Dey has revitalized the coming-of-age novel into a touching odyssey in which surreal experiences, such as aging nine years overnight or "walking a wire that is fastened to nothing but the night air," become accessible via a universal theme: no matter how Dionysian the father figure, he must be overcome. Dey allows us to see growing up as a feat-a stunt-parallel to none.
In Twenty Miles, Cara Hedley's narrator, Isabel Norris (Iz), must also transcend the ghost of her father, a hockey star who died at eighteen, leaving her to be raised by her paternal grandparents. Interpolated with third-person passages from the grandmother's point of view, Iz's first-person narrative unfolds chronologically with few flashbacks. The past, however, constantly pulls at the present: Isabel's grandparents started her in hockey to continue their late son's legacy, and Iz now plays for Winnipeg University's hockey team.
The appeal of the game comes across clearly: "The hockey itself was the easy part: hands remembering the story, legs revising, improvising, that self-renewing drama unfolding in the white space between thought, the hard-breath moments when your brain forgets itself and the hands take over." Even more engaging are the finely-drawn portraits of the other women hockey players. Their raunchy colloquialisms and sadistic antics will surprise anyone who assumes that only male jocks revel in scatological humour, public urination, and hazing rituals involving beer bongs.
Yet, an incongruity exists between the coarse subject matter and the lyrical writing style-one that mirrors Iz's internal conflict. Not having chosen the sport, Iz remains distanced from it, observing her teammates' passion without truly sharing it. But the stakes behind the plot's central question-will Iz quit hockey or keep playing?-are not high enough, largely because it does not seem to matter very much to her either way. Iz's confusion and the mixed signals she sends (especially in the romantic subplot) seem to imbue the narrative itself with vacillation, blurring its focus. Despite the great originality and impact of individual scenes and characters, Twenty Miles falls short of the move that Stunt pulls off so well: making an extraordinary coming-of-age fully available to the average reader.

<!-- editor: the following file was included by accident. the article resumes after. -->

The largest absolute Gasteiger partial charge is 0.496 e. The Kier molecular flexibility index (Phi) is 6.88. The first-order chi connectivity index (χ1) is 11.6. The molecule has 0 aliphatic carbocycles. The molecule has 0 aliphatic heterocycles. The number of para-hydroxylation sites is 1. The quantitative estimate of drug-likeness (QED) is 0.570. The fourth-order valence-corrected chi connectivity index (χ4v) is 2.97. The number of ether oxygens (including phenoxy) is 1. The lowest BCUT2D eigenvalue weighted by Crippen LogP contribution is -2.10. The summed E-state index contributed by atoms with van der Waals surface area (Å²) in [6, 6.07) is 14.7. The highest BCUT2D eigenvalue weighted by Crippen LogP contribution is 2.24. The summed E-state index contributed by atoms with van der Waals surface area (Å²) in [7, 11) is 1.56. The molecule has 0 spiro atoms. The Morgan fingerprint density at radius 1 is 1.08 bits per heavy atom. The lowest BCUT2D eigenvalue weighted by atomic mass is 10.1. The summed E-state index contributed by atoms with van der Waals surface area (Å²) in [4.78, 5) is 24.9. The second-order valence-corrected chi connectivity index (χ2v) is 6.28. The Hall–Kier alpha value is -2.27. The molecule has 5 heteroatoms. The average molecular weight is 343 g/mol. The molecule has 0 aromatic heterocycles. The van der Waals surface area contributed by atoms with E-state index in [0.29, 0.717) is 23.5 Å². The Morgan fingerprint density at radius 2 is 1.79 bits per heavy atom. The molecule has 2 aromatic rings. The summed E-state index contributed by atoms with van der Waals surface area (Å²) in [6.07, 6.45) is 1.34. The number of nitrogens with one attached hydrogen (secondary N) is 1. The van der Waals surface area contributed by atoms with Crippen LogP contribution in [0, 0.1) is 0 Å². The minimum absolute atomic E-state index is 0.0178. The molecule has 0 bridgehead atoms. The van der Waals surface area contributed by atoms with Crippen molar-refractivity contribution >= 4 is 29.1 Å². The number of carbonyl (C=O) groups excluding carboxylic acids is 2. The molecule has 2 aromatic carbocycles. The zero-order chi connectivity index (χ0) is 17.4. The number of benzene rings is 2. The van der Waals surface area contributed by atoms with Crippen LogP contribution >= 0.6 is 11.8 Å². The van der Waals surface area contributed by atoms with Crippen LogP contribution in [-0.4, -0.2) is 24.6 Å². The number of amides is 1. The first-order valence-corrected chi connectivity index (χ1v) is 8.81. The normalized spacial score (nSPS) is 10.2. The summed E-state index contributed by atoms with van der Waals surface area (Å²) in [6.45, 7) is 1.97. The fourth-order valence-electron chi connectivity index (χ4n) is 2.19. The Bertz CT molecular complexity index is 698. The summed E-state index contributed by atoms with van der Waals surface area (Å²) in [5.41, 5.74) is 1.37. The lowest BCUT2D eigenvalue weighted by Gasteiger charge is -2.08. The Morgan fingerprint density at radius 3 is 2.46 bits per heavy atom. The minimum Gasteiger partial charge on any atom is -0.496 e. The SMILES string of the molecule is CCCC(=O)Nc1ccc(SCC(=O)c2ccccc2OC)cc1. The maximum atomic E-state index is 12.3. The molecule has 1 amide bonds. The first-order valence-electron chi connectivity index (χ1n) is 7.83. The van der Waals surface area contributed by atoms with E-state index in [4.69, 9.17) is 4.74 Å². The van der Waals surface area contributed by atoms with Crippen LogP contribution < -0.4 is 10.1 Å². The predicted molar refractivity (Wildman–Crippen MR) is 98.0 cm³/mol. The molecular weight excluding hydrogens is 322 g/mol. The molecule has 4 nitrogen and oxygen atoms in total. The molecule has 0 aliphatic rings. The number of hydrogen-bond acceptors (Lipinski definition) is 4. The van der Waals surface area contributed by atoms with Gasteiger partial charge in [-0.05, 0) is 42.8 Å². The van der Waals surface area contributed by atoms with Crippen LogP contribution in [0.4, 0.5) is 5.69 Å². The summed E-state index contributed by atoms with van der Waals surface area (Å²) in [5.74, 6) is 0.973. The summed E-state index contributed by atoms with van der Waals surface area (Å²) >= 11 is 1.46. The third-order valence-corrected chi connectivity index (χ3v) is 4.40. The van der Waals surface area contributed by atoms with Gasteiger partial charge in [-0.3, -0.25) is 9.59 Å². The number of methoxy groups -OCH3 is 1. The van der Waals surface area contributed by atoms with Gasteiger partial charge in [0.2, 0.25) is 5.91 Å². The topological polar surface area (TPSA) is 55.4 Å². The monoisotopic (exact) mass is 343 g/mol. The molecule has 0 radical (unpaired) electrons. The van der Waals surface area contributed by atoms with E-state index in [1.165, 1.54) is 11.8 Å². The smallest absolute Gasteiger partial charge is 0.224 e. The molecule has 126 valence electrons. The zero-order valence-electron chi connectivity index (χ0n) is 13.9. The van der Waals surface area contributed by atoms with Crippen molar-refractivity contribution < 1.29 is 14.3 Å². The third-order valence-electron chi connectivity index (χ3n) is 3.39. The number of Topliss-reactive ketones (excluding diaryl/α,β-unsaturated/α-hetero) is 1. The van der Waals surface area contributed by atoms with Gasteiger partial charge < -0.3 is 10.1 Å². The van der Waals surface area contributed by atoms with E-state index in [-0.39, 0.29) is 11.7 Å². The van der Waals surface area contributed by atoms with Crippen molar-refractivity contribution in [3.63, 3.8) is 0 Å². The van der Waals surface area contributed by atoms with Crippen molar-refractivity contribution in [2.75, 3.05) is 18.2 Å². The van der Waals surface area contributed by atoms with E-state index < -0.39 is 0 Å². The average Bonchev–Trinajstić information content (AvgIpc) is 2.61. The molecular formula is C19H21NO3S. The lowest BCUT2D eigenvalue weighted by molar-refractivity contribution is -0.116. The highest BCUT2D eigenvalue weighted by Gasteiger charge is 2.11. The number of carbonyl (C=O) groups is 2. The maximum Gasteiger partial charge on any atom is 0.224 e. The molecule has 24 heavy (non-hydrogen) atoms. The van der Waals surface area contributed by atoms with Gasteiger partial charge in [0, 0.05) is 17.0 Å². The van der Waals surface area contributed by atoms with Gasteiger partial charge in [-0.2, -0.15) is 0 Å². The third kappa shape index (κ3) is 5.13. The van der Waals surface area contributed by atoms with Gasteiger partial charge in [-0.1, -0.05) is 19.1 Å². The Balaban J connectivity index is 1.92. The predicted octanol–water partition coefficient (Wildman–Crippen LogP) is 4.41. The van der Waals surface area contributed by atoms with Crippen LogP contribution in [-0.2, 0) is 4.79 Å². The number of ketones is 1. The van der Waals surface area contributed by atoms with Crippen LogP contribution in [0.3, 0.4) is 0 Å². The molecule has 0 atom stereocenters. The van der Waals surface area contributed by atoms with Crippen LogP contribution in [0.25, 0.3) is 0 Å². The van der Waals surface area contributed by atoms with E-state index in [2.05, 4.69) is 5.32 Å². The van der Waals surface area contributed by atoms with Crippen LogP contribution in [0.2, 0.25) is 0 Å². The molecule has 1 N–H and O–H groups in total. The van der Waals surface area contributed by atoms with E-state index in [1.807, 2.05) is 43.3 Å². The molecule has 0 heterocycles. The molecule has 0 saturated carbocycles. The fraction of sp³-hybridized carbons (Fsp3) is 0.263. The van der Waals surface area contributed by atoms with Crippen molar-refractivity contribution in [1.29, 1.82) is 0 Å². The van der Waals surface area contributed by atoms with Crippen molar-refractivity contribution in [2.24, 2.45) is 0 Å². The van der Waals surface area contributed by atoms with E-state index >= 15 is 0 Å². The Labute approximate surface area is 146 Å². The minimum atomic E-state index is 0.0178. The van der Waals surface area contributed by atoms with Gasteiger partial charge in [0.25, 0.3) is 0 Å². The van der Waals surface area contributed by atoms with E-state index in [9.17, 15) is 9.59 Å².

- High Wind in CanLit by Robert McGill
Books reviewed: Galveston by Paul Quarrington
- The Return of the Subject by Bina Toledo Freiwald
Books reviewed: Life-Writing: A Glossary of Terms in Biography, Autobiography, and Related Forms by Donald J. Winslow, Writing Selves: Contemporary Feminist Autography by Jeanne Perreault, and Daughters of Self-Creation: The Contemporary Chicana Novel by Annie O. Eysturoy
- A Red River Epic by Reinhold Kramer
Books reviewed: When Alice Lay Down With Peter by Margaret Sweatman
- Question d'identité by Charles Le Blanc
Books reviewed: Un coeur rouge dans la glace by Robert Lalonde
- Looking Inward by Marie Carrière
Books reviewed: Hard Edge by F. G. Paci and Girls Closed In by France Theoret and Luise Von Flotow
MLA: Lundgren, Jodi. Outside the Ordinary. canlit.ca. Canadian Literature, 8 Dec. 2011. Web. 23 May 2013.
This review originally appeared in Canadian Literature #202 (Autumn 2009), Sport and the Athletic Body. (pg. 118 - 119)
***Please note that the articles and reviews from the Canadian Literature website (www.canlit.ca) may not be the final versions as they are printed in the journal, as additional editing sometimes takes place between the two versions. If you are quoting from the website, please indicate the date accessed when citing the web version of reviews and articles.